Acevedo, Sebastian, Lu Han, Hye Sun Kim, and Nicole Laframboise. 2016. “Flying to Paradise: The Role of Airlift in the Caribbean Tourism Industry”. IMF Working Paper No. 16/33.
Bom, P.R.D. and J.E. Ligthart (2014), “What Have We Learnt from Three Decades of Research on the Productivity of Public Capital?”, Journal of Economic Surveys, 28 (5), pp. 889–916.
Cerra, Valerie, Alfredo Cuevas, Carlos Goes, Izabela Karpowicz, Troy Matheson, Issouf Samake, and Svetlana Vtyurina. 2016. “Highways to Heaven: Infrastructure Determinants and Trends in Latin America and the Caribbean,” IMF Working Paper No. 16/185.
Hausmann, R., L. Espinoza, and M.A. Santos (2016), “Shifting Gears: A Growth Diagnostic of Panama”, HKS Faculty Research Working Paper 16–045, Harvard University.
Laframboise, Nicole, Nkunde Mwase, Joonkyu Park, Yingke Zhou. 2014. “Revisiting Tourism Flows to the Caribbean: What is Driving Arrivals?”. IMF Working Paper No. 14/229.
Lam, Y.Y. and K. Ramakrishnan (2017), “Three Factors That Have Made Singapore A Global Logistics Hub”, Transport for Development Blog, World Bank.
Pereira, A.M. and R.M. Pereira (2015), “Is All Infrastructure Investment Created Equal? The Case of Portugal”, Working Paper 156, The College of William and Mary.
See also IMF Country Report No. 16/338.
See Hausmann, Espinoza and Santos (2016) for a more detailed analysis of the demand-supply imbalances in the Panamanian labor market.
The Talent Shortage Survey 2016/2017 conducted by Manpower Group suggests that Panama especially lacks qualified technicians.
Offshore banks are prohibited from conducting domestic banking operations and accept deposits and provide credit only outside of Panama.
Despite strong credit growth, the credit gap is only modestly positive. However, Panama has experienced a prolonged credit boom since 2000, when credit data became available, suggesting that credit risks may be higher than suggested by the credit gap.
The import content of each project is estimated separately and goes from 30 percent in the case of the Colon renovation and the construction of the new technical institute (ITSE) to 70 percent in the case of the new Metro lines and the new gas power generation plants. Using this approach, the direct growth effect from the construction of ITSE, for instance, is estimated at US$137 million, or about 0.24 percent of GDP.
Bom and Ligthart (2014) present a survey of estimates found in 68 studies that aim to quantify output effects from public capital investment over the period 1983–2008. Our analysis uses the typical multiplier values presented by Bom and Ligthard (2014).
Pereira and Pereira (2015) investigate the output elasticities of 12 different types of public infrastructure investments, such as railroads, ports, airports, health, education, and telecommunications for the case of Portugal. In our analysis, the largest multipliers are found for hospitals (0.16 in the following year), followed by telecommunications and energy infrastructure (0.13), and road transportation (0.07).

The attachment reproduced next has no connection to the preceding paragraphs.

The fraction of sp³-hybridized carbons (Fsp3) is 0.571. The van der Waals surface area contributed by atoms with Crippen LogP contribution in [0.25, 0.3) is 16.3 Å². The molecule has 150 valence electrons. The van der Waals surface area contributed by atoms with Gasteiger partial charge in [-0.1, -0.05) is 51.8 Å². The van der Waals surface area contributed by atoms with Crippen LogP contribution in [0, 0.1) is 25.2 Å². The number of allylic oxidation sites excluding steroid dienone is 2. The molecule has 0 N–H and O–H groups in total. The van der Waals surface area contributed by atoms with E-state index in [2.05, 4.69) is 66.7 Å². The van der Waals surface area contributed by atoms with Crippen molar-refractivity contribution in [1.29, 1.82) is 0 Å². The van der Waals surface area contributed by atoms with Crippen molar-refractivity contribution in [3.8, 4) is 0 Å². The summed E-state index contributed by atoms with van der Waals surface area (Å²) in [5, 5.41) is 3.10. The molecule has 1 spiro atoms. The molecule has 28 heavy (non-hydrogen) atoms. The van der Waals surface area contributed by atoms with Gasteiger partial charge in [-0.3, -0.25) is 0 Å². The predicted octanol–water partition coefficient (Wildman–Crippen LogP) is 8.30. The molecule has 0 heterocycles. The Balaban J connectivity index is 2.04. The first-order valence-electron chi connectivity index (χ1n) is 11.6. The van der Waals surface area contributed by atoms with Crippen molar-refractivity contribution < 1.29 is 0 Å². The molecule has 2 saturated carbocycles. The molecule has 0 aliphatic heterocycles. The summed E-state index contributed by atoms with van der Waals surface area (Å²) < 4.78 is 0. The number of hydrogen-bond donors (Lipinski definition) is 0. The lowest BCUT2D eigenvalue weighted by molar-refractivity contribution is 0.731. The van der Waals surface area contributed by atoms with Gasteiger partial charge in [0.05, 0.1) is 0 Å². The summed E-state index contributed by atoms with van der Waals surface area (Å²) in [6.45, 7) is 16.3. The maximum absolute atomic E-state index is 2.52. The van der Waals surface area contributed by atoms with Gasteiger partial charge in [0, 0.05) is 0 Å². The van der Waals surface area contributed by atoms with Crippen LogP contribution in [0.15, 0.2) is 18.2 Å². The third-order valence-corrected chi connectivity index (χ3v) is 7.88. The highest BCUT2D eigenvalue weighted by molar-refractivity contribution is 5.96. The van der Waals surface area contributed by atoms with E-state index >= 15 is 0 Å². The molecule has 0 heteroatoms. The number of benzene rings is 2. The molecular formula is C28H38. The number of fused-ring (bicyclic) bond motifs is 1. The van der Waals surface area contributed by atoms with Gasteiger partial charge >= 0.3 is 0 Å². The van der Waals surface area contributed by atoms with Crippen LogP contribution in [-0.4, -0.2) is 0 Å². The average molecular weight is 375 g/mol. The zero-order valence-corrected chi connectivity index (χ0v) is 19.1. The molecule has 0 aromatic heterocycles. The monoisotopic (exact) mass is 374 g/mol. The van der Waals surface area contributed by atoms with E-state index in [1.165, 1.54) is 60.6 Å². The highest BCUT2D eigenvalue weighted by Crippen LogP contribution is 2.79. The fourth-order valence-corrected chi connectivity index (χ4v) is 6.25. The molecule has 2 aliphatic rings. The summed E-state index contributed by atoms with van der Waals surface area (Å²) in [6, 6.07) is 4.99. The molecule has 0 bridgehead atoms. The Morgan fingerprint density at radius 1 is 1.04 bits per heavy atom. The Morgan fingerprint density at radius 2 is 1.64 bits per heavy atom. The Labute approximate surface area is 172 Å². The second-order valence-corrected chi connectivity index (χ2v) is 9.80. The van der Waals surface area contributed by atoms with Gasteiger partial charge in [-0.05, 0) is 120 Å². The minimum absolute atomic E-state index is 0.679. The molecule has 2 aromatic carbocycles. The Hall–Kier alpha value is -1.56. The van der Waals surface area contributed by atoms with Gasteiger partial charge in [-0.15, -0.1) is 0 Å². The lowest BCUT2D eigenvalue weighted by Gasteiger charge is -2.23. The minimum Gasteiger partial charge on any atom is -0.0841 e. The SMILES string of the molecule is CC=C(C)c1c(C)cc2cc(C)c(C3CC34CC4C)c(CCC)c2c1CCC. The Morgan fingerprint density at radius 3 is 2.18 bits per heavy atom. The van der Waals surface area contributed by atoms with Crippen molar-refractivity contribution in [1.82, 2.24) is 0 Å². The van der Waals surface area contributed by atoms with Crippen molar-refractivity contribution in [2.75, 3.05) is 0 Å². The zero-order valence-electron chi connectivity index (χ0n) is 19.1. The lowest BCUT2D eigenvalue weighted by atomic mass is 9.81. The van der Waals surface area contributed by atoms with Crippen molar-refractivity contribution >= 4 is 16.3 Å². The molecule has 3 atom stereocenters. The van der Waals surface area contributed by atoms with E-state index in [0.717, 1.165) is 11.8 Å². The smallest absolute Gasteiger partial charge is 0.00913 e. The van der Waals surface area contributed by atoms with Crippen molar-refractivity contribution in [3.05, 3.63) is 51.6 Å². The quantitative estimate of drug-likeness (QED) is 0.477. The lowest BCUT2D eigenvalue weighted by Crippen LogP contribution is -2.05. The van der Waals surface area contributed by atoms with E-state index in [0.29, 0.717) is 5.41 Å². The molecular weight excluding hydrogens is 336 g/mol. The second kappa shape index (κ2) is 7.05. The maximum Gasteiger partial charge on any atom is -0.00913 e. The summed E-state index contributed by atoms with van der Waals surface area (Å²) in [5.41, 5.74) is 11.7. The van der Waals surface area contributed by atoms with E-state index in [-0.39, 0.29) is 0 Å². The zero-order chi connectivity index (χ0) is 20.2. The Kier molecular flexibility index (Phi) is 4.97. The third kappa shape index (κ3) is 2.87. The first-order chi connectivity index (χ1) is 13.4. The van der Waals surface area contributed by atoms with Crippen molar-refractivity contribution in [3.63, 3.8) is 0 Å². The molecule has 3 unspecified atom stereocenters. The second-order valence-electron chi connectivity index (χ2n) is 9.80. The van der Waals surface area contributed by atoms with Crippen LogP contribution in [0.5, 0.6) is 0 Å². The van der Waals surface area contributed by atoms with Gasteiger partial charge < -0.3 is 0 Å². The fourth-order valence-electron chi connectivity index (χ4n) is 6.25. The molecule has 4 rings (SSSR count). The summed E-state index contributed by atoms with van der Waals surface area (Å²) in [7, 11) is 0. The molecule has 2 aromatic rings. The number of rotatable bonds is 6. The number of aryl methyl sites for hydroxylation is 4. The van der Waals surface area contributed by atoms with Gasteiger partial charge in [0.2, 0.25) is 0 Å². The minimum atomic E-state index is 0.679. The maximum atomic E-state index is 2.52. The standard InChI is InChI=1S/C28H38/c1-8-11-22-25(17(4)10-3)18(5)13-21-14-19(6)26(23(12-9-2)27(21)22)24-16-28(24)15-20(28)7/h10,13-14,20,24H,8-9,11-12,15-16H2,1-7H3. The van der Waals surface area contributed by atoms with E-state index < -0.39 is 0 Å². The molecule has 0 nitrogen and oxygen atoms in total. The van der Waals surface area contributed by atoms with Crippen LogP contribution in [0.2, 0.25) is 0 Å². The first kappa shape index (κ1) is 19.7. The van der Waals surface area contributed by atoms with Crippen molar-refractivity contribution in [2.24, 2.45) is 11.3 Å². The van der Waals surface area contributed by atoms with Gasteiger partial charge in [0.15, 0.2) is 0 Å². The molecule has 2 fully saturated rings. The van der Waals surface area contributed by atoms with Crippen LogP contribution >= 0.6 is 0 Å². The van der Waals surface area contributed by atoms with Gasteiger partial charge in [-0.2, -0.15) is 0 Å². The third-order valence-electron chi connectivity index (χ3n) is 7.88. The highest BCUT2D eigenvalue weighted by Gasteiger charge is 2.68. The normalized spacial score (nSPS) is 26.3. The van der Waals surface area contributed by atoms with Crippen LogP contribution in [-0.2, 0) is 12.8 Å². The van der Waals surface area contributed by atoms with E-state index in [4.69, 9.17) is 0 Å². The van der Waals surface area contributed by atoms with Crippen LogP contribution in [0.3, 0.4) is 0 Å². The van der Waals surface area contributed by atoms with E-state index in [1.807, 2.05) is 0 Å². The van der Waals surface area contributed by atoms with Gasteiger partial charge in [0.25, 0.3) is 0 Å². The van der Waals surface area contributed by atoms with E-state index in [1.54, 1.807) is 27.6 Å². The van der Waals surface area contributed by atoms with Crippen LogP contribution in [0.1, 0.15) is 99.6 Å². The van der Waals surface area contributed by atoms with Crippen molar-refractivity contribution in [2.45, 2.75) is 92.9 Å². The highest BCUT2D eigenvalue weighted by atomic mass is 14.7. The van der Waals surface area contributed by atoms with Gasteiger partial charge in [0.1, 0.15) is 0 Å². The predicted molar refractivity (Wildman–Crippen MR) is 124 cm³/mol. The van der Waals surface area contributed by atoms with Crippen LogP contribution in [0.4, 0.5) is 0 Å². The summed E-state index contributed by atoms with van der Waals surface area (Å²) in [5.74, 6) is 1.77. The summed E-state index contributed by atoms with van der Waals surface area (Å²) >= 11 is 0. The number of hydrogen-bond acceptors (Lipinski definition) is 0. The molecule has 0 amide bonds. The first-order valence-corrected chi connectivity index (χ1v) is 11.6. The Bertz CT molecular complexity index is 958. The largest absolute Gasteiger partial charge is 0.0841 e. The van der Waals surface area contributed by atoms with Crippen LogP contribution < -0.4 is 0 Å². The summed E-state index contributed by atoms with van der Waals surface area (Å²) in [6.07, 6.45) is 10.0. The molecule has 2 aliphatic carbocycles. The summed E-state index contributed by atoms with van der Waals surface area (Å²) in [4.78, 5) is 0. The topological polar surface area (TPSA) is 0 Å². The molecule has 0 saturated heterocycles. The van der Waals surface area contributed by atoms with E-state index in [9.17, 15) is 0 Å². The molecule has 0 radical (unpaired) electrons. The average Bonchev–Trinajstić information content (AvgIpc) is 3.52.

The growth accounting exercise assumed an initial capital stock that is three times larger than Panama’s GDP, labor elasticity of 0.6 and capital elasticity of 0.4, and a depreciation rate of 5 percent per year.
Contributions from labor and total factor productivity (TFP) are also expected to be somewhat smaller than in recent years. Labor’s contribution is expected to moderate somewhat from 1.9 percentage points over 2008–2015 to about 1.5 percentage points over 2016–2022, which is consistent with the projected slight decline in population growth. TFP is projected to contribute about 1.2 percentage points, very similar to its contribution of 1.3 percentage points over the period 2008–2015.
Closing the LPI gap relative to Singapore implies reducing the distance to the global frontier as Singapore is consistently among the world’s top performers on various logistics indicators.
The total effect includes activity directly related to the tourism industry, estimated at about 8 percent of GDP, as well as spillover effects from the tourism onto other industries, estimated at about 9 percent of GDP. These latter effects included the sum of capital investment spending by all industries directly involved in travel and tourism, government spending in support of tourism (including promotion and visitor information services) and supply-chain effects from purchases of domestic goods and services directly by different industries within travel and tourism as inputs to their final tourism output.
Data on the country of origin of tourists to Panama is only available for those tourists arriving through the Tocumen airport and excludes cruise passengers and passengers arriving by land. With passengers arriving by land representing 6 percent of total arrivals, the market share of Latin America and the Caribbean tourist in Panamanian tourism is likely understated by these statistics.
Colombia, which represents about 30 percent of South American arrivals or 15 percent of total arrivals, accounted for the majority of the decline in the region’s overall market share.
Laframboise and others (2014) show that tourism arrivals and expenditure are sensitive to both price and income factors in source markets.
The January World Economic Outlook from the IMF projected growth of 1.2 and 2.1 percent for the Latin American and Caribbean region for 2017 and 2018, respectively.
The January World Economic Outlook from the IMF projected growth of 2.3 and 2.5 percent for the United States for 2017 and 2018, respectively.
While the importance of business travel appears to have declined since 2013, this appears to be related to a statistical issue rather than a general trend.